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SpaceX wins nearly $900 million in federal aid to boost internet access

The FCC is aiming to serve rural areas with Starlink internet service

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Photo (c) Andrei Stanescu - Getty Images
The Federal Communications Commission plans to give SpaceX, Elon Musk’s space company, nearly $900 million dollars in federal aid to boost high-speed internet service in rural areas of the country. 

The government wants SpaceX to provide high-speed broadband internet to over $5.2 million unserved homes and businesses in rural America with its Starlink internet service.

The government aid was awarded as part of the first phase of its Rural Digital Opportunity Fund auction. SpaceX was one of the biggest winners of the auction. The company competed against more traditional broadband companies, including Charter Communications and CenturyLink.

SpaceX's Starlink service, which is currently in beta testing, utilizes a swarm of roughly 1,000 satellites in low orbit around earth. They travel around the planet at more than 17,000 miles per hour, beaming broadband to antennas on consumers’ homes. 

With the subsidies it will receive over the next decade, SpaceX is expected to cover 35 underserved locations. The company will be required to stick to the terms of certain conditions in order to secure the funding. Specifically, it will have to prove that it can provide broadband services to unserved rural areas for costs in line with terrestrial broadband offerings and adhere to “periodic buildout requirements” in the 35 locations.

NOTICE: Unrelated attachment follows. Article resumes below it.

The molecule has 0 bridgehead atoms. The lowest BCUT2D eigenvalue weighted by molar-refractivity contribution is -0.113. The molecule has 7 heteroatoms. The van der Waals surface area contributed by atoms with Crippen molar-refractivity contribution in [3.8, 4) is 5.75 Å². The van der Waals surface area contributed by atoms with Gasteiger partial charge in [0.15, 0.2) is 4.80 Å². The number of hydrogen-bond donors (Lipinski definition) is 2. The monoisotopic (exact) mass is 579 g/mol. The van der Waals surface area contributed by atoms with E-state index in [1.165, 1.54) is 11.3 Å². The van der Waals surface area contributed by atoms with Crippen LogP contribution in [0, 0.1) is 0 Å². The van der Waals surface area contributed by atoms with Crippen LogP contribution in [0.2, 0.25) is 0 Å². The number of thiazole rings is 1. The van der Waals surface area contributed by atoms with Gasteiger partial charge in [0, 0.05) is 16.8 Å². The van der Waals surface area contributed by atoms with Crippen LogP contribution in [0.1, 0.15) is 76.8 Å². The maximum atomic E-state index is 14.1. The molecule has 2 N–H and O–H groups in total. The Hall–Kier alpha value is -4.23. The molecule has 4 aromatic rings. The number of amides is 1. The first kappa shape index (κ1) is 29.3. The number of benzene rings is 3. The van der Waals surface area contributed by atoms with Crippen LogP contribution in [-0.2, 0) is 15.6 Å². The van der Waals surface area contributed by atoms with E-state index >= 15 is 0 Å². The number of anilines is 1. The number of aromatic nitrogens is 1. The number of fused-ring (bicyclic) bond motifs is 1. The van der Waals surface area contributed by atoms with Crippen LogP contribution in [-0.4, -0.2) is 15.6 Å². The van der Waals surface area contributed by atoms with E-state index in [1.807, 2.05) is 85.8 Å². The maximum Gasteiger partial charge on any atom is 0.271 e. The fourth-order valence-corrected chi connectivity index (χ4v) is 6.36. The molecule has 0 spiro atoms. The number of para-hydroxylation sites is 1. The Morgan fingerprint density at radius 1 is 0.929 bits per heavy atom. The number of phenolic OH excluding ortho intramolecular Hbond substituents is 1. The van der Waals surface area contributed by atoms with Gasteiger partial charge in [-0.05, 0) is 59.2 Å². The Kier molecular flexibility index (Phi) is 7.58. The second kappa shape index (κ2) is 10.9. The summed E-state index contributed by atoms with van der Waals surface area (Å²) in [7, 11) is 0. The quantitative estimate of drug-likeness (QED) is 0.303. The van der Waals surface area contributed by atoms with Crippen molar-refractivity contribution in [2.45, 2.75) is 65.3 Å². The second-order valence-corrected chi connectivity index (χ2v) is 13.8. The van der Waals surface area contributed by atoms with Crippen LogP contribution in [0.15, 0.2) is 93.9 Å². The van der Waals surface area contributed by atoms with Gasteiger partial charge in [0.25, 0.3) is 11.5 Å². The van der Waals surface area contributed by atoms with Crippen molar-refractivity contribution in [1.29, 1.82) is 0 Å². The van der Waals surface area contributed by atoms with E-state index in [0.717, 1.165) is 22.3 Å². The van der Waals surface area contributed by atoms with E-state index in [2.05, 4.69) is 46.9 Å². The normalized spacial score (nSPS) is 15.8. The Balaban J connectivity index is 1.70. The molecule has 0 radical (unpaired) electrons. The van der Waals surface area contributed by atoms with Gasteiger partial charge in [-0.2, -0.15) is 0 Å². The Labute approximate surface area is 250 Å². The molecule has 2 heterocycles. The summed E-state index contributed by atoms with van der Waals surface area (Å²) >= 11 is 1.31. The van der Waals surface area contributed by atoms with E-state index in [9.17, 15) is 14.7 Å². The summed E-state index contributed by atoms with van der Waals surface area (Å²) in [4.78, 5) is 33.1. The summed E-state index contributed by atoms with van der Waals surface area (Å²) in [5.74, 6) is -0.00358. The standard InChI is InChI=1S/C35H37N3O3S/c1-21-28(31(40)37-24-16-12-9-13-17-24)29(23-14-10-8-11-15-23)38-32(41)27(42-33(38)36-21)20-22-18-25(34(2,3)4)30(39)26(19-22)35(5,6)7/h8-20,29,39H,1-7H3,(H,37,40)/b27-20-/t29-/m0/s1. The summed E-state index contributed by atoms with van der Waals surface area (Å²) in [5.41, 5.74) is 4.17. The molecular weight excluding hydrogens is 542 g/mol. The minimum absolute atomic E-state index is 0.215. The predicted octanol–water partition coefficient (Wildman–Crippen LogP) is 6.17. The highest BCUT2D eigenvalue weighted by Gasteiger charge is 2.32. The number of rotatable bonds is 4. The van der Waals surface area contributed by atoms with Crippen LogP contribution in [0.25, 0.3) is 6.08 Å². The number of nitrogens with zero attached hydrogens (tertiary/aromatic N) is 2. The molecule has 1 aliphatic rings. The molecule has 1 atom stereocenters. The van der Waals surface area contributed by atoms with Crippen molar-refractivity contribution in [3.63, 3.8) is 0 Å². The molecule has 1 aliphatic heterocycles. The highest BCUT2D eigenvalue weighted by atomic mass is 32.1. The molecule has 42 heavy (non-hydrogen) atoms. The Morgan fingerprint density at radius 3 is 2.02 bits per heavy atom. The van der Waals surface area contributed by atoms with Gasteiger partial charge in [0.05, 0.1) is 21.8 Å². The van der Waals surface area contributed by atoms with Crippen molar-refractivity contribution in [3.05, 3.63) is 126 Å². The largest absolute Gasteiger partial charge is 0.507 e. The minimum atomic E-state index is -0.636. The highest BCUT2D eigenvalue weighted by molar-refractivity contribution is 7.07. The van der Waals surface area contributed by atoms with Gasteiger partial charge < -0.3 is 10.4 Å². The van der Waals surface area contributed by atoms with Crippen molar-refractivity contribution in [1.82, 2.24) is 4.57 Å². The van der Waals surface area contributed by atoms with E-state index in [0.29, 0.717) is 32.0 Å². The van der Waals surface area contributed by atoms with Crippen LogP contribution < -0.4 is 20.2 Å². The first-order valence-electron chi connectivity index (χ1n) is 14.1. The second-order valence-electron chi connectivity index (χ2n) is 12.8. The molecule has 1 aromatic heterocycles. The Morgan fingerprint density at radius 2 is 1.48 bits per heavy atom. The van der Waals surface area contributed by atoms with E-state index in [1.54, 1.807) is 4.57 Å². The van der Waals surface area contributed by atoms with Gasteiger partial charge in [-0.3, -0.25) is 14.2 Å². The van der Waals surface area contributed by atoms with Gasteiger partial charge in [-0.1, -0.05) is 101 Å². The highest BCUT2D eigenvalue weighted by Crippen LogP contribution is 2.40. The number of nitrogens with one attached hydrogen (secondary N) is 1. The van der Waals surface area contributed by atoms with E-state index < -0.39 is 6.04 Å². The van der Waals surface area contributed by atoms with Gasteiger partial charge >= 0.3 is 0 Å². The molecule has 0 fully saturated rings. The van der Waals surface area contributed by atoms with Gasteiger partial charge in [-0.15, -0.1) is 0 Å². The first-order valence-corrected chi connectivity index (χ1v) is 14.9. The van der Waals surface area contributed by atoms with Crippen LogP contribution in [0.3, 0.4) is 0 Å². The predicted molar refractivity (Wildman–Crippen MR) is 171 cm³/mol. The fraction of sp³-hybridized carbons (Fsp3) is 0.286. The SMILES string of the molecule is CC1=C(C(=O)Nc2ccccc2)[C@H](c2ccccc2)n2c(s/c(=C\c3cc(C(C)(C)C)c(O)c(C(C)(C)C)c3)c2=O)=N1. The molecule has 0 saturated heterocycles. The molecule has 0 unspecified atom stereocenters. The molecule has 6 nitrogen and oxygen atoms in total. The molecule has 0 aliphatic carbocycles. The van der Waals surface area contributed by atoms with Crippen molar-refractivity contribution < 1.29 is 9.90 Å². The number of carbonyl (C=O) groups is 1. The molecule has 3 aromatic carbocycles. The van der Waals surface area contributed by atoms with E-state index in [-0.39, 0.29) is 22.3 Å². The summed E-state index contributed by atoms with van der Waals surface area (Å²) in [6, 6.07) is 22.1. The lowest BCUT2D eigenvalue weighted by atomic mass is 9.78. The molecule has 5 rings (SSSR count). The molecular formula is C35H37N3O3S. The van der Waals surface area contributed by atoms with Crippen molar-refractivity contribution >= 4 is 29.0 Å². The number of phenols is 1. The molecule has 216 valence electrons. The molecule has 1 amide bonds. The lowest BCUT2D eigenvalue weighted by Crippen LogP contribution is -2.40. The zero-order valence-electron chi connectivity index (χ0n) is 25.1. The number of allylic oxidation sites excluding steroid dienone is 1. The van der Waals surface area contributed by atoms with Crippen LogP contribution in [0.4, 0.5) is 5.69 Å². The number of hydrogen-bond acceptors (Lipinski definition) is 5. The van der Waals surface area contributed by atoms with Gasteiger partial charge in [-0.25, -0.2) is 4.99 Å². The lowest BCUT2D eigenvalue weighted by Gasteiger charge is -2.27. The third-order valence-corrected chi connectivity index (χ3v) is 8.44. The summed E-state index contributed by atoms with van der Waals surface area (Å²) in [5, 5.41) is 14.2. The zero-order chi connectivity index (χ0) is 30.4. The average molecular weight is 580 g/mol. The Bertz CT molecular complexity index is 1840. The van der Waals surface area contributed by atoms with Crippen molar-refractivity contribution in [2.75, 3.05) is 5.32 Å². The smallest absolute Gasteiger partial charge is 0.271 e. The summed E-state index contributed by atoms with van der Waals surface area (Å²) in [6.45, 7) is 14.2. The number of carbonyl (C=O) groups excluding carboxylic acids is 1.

Closing the digital divide

In a statement, FCC Chairman Ajit Pai said the allocation of the funds will help advance the agency’s mission of closing the digital divide.

“I’m thrilled with the incredible success of this auction, which brings welcome news to millions of unconnected rural Americans who for too long have been on the wrong side of the digital divide. They now stand to gain access to high-speed, high-quality broadband service,” he said. 

“We structured this innovative and groundbreaking auction to be technologically neutral and to prioritize bids for high-speed, low-latency offerings. We aimed for maximum leverage of taxpayer dollars and for networks that would meet consumers’ increasing broadband needs, and the results show that our strategy worked. This auction was the single largest step ever taken to bridge the digital divide and is another key success for the Commission in its ongoing commitment to universal service. I thank our staff for working so hard and so long to get this auction done on time, particularly during the pandemic.”

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